Stephanie Woods, Doctoral Student University of Missouri-Columbia MISSOURI, USA
PROGRAM SUMMARY: Although there is a broad range of research on the resistance of university students to participate in diversity classes, there is little research on how rural students experience diversity at large universities.
I conducted a phenomenological study to analyze rural students’ experience (Merriam and Tisdell, 2016) with diversity conversations at a large Midwestern university. I purposefully sampled five sophomores and conducted 30-45 minute interviews. Four processes were blended throughout the study: collection, constant comparison, coding, and analysis (Strauss & Corbin, 1990).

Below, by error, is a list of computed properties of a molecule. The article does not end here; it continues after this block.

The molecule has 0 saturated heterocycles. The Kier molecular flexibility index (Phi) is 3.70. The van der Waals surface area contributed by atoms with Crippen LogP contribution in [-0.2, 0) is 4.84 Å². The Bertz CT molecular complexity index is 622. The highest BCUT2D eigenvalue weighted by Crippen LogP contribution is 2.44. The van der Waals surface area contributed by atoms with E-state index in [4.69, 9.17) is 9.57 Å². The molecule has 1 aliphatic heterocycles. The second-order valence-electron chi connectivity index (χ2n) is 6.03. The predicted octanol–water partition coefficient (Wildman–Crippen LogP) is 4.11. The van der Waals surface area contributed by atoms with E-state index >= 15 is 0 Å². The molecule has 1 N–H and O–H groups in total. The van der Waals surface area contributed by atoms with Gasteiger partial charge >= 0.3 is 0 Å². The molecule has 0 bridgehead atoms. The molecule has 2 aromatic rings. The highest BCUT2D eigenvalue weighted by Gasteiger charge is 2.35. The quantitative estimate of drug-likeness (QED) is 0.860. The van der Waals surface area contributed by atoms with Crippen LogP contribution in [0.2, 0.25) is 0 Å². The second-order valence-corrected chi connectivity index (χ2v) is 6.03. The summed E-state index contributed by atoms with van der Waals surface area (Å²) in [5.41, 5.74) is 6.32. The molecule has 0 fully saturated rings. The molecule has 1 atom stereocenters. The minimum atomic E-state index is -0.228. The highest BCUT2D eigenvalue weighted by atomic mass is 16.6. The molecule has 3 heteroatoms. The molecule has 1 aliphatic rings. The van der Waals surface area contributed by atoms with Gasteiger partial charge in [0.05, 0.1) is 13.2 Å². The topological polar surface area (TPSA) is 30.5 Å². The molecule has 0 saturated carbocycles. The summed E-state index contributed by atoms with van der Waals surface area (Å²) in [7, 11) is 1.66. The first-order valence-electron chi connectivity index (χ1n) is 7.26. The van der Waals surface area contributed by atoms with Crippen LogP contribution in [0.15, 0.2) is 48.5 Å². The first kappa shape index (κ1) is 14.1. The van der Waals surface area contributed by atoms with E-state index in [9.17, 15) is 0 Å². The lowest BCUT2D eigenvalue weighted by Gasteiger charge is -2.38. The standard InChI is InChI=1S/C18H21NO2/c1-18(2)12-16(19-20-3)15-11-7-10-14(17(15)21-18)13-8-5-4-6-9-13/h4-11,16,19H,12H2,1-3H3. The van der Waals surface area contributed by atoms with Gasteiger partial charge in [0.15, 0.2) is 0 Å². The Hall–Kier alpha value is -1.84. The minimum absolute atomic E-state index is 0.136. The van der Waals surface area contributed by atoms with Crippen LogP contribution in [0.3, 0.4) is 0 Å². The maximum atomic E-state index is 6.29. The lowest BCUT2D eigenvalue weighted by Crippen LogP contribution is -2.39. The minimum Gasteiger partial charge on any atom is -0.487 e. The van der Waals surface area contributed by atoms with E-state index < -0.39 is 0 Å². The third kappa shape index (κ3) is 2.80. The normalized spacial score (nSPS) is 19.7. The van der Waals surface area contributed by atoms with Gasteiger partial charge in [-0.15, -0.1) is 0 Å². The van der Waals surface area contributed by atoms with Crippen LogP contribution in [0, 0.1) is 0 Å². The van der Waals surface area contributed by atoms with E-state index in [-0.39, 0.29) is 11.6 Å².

Students avoided diversity discussions when the perceived cost was high; cost included fear, conflict, and risk of loss of scholarship. Students expressed fear of failure and anxiety, as evidenced by quotes like, “I didn’t say anything…because I was scared”, “I started crying because I got so stressed.”
The findings have implications for faculty training, specifically for promoting intellectual pluralism. Reducing perceived costs could encourage positive diversity experiences